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Too tall rig brings bridge traffic to a halt
It was more of an aggravation than a hazard, but many people were involved in one way or another last Friday when a sprayer vehicle being hauled across the Champ Clark Bridge struck a beam.
The result was a heavily damaged piece of expensive equipment, and a two and a half hour traffic delay across the bridge.
After it was determined that there was no structural damage to the bridge, it was again opened to traffic about 10 a.m. Friday.
The incident occurred about 7:30 Friday morning and traffic was immediately halted as people from both sides of the bridge attempted to get to work and other destinations.
Some traffic, which was already on the bridge, remained there for the duration, while others near both ends of the bridge were able to back off and take alternative routes.
According to the Missouri Department of Transportation Hannibal office, the large crop sprayer was too tall for the bridge clearance of over 15 feet. In Missouri, bridges with a clearance of over 15 feet are not marked. A sprayer beam from that rig struck an overhead bridge beam and became partially lodged on the beam.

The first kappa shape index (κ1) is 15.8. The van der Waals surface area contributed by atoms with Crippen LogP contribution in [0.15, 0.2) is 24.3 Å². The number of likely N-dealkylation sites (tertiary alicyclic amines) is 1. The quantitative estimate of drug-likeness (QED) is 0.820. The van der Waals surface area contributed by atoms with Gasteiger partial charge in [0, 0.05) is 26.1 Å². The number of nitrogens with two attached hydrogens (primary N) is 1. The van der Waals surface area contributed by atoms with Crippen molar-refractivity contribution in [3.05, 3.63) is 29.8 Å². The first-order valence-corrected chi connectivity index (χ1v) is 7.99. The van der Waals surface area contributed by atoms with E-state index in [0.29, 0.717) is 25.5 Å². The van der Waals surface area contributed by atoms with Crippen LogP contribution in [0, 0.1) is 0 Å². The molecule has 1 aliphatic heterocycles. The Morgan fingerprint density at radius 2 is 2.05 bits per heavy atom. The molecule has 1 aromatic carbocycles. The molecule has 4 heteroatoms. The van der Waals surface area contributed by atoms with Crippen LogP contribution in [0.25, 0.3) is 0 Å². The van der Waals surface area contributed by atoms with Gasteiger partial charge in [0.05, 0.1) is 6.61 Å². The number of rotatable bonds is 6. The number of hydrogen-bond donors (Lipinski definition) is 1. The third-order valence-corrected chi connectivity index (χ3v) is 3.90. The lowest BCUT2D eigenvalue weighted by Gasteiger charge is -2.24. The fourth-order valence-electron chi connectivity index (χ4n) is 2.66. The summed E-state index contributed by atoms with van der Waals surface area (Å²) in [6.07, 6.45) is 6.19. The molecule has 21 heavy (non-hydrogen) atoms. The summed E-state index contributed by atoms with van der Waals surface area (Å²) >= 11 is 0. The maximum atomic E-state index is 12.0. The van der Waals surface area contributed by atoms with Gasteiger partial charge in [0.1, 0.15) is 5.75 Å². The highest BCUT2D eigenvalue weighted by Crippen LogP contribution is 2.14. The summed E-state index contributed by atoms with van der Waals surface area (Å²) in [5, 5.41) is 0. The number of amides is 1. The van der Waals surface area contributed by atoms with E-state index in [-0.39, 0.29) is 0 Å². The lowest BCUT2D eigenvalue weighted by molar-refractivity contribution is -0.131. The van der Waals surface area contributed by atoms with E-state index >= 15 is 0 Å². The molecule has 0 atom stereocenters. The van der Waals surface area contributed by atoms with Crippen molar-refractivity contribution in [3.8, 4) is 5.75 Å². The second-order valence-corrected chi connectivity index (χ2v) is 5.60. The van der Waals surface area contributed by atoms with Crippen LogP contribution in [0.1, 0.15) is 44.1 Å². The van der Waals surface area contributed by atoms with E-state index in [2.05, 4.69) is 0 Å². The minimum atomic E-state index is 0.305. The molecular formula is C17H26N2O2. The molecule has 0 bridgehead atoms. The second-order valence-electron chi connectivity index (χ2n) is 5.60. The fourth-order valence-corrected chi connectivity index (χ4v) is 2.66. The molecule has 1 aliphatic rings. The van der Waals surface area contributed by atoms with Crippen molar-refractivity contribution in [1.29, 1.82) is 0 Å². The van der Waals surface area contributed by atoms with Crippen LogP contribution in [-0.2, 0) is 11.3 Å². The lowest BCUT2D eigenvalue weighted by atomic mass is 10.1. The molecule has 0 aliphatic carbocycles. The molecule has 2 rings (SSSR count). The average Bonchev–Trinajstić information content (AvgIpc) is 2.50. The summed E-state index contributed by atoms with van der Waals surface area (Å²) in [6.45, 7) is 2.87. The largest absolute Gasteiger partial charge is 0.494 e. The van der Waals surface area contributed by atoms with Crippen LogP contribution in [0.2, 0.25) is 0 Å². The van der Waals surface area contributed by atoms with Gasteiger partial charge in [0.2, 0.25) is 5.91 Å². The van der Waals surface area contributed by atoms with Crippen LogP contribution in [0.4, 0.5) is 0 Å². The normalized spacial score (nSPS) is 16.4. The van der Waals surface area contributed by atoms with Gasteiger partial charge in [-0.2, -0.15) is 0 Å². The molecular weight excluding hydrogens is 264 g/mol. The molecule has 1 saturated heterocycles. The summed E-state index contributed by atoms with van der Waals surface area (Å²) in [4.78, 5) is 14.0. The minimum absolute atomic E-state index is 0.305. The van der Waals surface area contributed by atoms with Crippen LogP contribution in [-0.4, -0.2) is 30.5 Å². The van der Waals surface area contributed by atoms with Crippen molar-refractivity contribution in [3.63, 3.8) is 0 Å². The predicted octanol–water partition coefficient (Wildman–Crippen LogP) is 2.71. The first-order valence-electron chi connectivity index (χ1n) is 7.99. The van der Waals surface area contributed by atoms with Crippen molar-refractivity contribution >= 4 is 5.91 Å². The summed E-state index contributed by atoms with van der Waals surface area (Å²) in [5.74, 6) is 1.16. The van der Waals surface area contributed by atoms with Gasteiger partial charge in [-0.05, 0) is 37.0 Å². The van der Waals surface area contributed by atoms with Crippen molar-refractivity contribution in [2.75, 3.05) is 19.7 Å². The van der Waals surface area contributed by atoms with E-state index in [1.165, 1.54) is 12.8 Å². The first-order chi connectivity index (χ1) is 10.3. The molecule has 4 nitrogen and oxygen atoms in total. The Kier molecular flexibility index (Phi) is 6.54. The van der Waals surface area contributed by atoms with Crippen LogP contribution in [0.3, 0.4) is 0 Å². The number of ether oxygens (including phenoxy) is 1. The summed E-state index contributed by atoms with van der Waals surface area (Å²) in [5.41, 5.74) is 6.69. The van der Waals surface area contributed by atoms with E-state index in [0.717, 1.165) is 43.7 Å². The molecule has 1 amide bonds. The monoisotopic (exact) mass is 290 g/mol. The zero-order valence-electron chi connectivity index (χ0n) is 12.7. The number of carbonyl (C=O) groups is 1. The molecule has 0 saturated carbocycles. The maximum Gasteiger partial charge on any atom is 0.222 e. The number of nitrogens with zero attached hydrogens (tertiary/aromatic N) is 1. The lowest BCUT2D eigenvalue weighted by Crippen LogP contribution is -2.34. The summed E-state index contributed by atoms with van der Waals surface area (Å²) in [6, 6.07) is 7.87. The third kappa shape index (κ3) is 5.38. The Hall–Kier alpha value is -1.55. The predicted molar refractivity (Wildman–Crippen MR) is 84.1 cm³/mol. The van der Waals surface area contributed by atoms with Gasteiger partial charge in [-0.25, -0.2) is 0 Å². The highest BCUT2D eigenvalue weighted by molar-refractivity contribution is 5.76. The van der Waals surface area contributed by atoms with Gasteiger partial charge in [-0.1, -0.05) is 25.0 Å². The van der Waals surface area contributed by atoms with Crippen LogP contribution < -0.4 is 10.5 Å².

Law enforcement agencies from Missouri and Illinois were called to the scene and traffic was detoured via other routes as the situation was studied.
Members of the highway department from Hannibal were sent to the scene and a bridge inspector from Jefferson City was summoned.
“Anytime a bridge is struck, it must be inspected and cleared,” said Marisa Brown, community relations manager for the Hannibal MoDot office. “Because the sprayer struck the overhead beam, an inspector from Jefferson City was called. Even if a cross beam is struck, if it is damaged, it can cause stress on other parts of the structure.
“The inspector looked at the bridge and determined that there was no structural damage.”
Brown said cleanup of the actual accident began shortly after the incident. Any chemicals which may have been in the sprayer were not an issue, said Brown. A small amount of hydraulic oil spilled at the scene was cleaned up.
Louisiana police reported that the driver of the tractor trailer hauling the sprayer was on his last day of work as a driver. The driver, from North Dakota, was hauling the sprayer from Texas to Illinois and was 75 miles short of his destination.
There were no injuries.